Few survival situations are more imposing than being stranded alone at sea, since there are virtually no available resources. You can’t just start a fire to boil water, build a shelter, set a snare, or even forage for food. Even the sea around you seems to mock your odds of survival—perhaps you recall the famous line from The Rime of the Ancient Mariner, “water, water, everywhere, nor any drop to drink.” It’s something most of us wouldn’t wish on our worst enemy.
However, there was one man who beat the odds, and survived an astonishing 133 days alone in the South Atlantic on a life raft: Poon Lim. This 24-year-old Chinese man was working aboard British merchant ship SS Ben Lomond during World War II, when it was sunk by a German U-boat on November 23, 1942. Tragically, 53 of the 54 crew members were killed as the ship sank to the bottom of the Atlantic, but Lim lived on. After floating in the frigid water for hours, he found a remaining life raft from the ship, and climbed aboard.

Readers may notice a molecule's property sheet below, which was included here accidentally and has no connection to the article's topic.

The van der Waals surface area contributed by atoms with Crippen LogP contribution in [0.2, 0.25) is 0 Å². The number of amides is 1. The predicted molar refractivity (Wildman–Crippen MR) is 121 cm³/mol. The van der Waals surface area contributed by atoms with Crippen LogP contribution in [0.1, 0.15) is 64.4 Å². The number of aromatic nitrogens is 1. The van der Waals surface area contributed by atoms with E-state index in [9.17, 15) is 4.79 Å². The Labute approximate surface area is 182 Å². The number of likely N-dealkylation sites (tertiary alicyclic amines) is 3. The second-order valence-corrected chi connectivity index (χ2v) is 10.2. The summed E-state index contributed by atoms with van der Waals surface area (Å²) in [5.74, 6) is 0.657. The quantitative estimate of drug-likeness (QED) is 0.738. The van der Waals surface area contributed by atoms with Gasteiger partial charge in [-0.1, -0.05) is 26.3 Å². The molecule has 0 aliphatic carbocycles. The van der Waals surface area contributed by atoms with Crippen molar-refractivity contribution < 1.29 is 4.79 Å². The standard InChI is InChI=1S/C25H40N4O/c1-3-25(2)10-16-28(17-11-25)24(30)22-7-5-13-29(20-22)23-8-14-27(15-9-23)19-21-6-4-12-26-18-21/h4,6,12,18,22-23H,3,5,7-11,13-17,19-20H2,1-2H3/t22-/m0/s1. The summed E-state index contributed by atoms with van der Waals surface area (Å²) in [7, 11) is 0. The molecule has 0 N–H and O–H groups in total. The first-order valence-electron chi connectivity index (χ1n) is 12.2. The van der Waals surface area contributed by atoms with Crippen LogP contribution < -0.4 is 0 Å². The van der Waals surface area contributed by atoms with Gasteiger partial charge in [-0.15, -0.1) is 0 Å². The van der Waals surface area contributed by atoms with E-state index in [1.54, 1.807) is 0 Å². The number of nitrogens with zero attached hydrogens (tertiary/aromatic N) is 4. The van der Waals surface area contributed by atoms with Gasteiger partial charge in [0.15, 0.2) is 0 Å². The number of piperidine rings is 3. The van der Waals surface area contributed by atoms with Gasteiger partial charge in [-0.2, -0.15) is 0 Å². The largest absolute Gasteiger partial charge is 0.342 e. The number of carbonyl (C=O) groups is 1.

The life raft contained a few limited provisions, such as canned biscuits, 9 gallons of water, some chocolate bars and sugar lump candy, signal flares, and a flashlight. Although Lim rationed the items for as long as he could, they eventually ran out, and he ended up fishing using a wire from the flashlight as a hook and hemp rope as line. He also gathered rainwater, caught seabirds, and tied himself to the raft during storms—since he barely knew how to swim. After over four months at sea, he drifted near land, and was rescued by Brazilian fishermen. To this day, Lim’s 133 days of survival at sea remain the longest anyone has lived alone on a life raft in the ocean.
Returning to Britain after his ordeal, Lim was honored by King George VI with a British Empire Medal, and his story went on to be incorporated into the Royal Navy’s survival manuals. Lim eventually moved to the United States, where he was granted special dispensation for citizenship, and lived to the age of 72 in Brooklyn, New York. His courageous determination to survive should be an inspiration to us all.
You can read more about Poon Lim in this May 1943 archived article from the Chicago Daily Tribune.
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